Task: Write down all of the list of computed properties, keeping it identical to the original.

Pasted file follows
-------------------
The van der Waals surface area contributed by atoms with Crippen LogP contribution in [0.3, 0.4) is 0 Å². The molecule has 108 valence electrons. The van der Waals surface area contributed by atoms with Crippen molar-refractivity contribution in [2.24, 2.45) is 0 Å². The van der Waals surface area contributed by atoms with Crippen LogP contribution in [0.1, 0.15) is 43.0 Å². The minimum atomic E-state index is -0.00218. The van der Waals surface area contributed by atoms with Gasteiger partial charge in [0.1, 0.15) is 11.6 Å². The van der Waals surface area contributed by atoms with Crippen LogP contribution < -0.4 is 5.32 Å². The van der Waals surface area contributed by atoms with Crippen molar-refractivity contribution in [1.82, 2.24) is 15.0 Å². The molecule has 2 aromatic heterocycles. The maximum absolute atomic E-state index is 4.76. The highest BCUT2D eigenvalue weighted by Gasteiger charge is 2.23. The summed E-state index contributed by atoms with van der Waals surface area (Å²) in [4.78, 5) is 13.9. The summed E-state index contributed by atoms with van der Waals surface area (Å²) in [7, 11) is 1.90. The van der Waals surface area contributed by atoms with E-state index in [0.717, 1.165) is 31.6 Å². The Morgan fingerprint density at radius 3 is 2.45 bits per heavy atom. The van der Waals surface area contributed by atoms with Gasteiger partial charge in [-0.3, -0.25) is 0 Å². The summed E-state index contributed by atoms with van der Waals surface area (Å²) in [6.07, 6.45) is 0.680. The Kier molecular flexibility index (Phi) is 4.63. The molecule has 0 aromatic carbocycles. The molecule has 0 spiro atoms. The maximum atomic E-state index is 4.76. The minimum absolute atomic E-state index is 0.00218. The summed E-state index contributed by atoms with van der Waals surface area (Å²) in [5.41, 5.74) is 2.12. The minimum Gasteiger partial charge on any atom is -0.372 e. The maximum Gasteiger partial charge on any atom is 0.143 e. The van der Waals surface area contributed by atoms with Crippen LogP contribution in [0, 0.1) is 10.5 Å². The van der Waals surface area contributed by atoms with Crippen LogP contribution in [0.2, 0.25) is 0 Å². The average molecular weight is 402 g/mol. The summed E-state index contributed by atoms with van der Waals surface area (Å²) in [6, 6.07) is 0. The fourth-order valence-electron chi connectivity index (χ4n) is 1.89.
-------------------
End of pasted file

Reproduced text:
The van der Waals surface area contributed by atoms with Crippen LogP contribution in [0.3, 0.4) is 0 Å². The molecule has 108 valence electrons. The van der Waals surface area contributed by atoms with Crippen molar-refractivity contribution in [2.24, 2.45) is 0 Å². The van der Waals surface area contributed by atoms with Crippen LogP contribution in [0.1, 0.15) is 43.0 Å². The minimum atomic E-state index is -0.00218. The van der Waals surface area contributed by atoms with Gasteiger partial charge in [0.1, 0.15) is 11.6 Å². The van der Waals surface area contributed by atoms with Crippen LogP contribution < -0.4 is 5.32 Å². The van der Waals surface area contributed by atoms with Crippen molar-refractivity contribution in [1.82, 2.24) is 15.0 Å². The molecule has 2 aromatic heterocycles. The maximum absolute atomic E-state index is 4.76. The highest BCUT2D eigenvalue weighted by Gasteiger charge is 2.23. The summed E-state index contributed by atoms with van der Waals surface area (Å²) in [4.78, 5) is 13.9. The summed E-state index contributed by atoms with van der Waals surface area (Å²) in [7, 11) is 1.90. The van der Waals surface area contributed by atoms with E-state index in [0.717, 1.165) is 31.6 Å². The Morgan fingerprint density at radius 3 is 2.45 bits per heavy atom. The van der Waals surface area contributed by atoms with Gasteiger partial charge in [-0.3, -0.25) is 0 Å². The summed E-state index contributed by atoms with van der Waals surface area (Å²) in [6.07, 6.45) is 0.680. The Kier molecular flexibility index (Phi) is 4.63. The molecule has 0 aromatic carbocycles. The molecule has 0 spiro atoms. The maximum atomic E-state index is 4.76. The minimum absolute atomic E-state index is 0.00218. The summed E-state index contributed by atoms with van der Waals surface area (Å²) in [5.41, 5.74) is 2.12. The minimum Gasteiger partial charge on any atom is -0.372 e. The maximum Gasteiger partial charge on any atom is 0.143 e. The van der Waals surface area contributed by atoms with Crippen LogP contribution in [0, 0.1) is 10.5 Å². The van der Waals surface area contributed by atoms with Crippen LogP contribution in [0.2, 0.25) is 0 Å². The average molecular weight is 402 g/mol. The summed E-state index contributed by atoms with van der Waals surface area (Å²) in [6, 6.07) is 0. The fourth-order valence-electron chi connectivity index (χ4n) is 1.89.